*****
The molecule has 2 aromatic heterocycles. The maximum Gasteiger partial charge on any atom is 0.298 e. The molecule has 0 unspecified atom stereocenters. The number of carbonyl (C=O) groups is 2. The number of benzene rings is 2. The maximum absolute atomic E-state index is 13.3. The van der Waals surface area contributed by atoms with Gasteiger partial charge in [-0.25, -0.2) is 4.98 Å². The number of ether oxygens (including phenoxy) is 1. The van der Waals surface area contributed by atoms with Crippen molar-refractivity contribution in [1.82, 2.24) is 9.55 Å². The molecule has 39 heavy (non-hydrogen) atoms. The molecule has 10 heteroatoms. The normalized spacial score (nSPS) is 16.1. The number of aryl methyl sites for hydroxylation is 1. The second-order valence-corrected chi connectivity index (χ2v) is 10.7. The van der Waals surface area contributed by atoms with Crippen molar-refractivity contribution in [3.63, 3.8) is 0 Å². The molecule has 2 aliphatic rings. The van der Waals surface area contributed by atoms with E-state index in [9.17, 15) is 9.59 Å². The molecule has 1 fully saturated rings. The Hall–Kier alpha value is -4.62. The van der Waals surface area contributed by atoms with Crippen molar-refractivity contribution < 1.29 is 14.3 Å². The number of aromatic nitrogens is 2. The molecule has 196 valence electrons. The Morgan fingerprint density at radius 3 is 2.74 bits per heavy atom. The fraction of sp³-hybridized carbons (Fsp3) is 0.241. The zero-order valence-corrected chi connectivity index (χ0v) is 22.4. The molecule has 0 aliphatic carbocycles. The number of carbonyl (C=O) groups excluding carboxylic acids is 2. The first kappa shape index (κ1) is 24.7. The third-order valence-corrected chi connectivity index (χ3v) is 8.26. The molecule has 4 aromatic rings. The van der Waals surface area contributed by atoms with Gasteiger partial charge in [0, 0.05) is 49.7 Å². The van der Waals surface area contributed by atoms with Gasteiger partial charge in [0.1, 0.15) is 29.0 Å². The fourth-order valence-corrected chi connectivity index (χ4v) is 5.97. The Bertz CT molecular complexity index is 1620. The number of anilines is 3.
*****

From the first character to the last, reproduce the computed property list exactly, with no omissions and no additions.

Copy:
The molecule has 2 aromatic heterocycles. The maximum Gasteiger partial charge on any atom is 0.298 e. The molecule has 0 unspecified atom stereocenters. The number of carbonyl (C=O) groups is 2. The number of benzene rings is 2. The maximum absolute atomic E-state index is 13.3. The van der Waals surface area contributed by atoms with Gasteiger partial charge in [-0.25, -0.2) is 4.98 Å². The number of ether oxygens (including phenoxy) is 1. The van der Waals surface area contributed by atoms with Crippen molar-refractivity contribution in [1.82, 2.24) is 9.55 Å². The molecule has 39 heavy (non-hydrogen) atoms. The molecule has 10 heteroatoms. The normalized spacial score (nSPS) is 16.1. The number of aryl methyl sites for hydroxylation is 1. The second-order valence-corrected chi connectivity index (χ2v) is 10.7. The van der Waals surface area contributed by atoms with Crippen molar-refractivity contribution in [3.63, 3.8) is 0 Å². The molecule has 2 aliphatic rings. The van der Waals surface area contributed by atoms with E-state index in [9.17, 15) is 9.59 Å². The molecule has 1 fully saturated rings. The Hall–Kier alpha value is -4.62. The van der Waals surface area contributed by atoms with Crippen molar-refractivity contribution < 1.29 is 14.3 Å². The number of aromatic nitrogens is 2. The molecule has 196 valence electrons. The Morgan fingerprint density at radius 3 is 2.74 bits per heavy atom. The fraction of sp³-hybridized carbons (Fsp3) is 0.241. The zero-order valence-corrected chi connectivity index (χ0v) is 22.4. The molecule has 0 aliphatic carbocycles. The number of carbonyl (C=O) groups excluding carboxylic acids is 2. The first kappa shape index (κ1) is 24.7. The third-order valence-corrected chi connectivity index (χ3v) is 8.26. The molecule has 4 aromatic rings. The van der Waals surface area contributed by atoms with Gasteiger partial charge in [0, 0.05) is 49.7 Å². The van der Waals surface area contributed by atoms with Gasteiger partial charge in [0.1, 0.15) is 29.0 Å². The fourth-order valence-corrected chi connectivity index (χ4v) is 5.97. The Bertz CT molecular complexity index is 1620. The number of anilines is 3.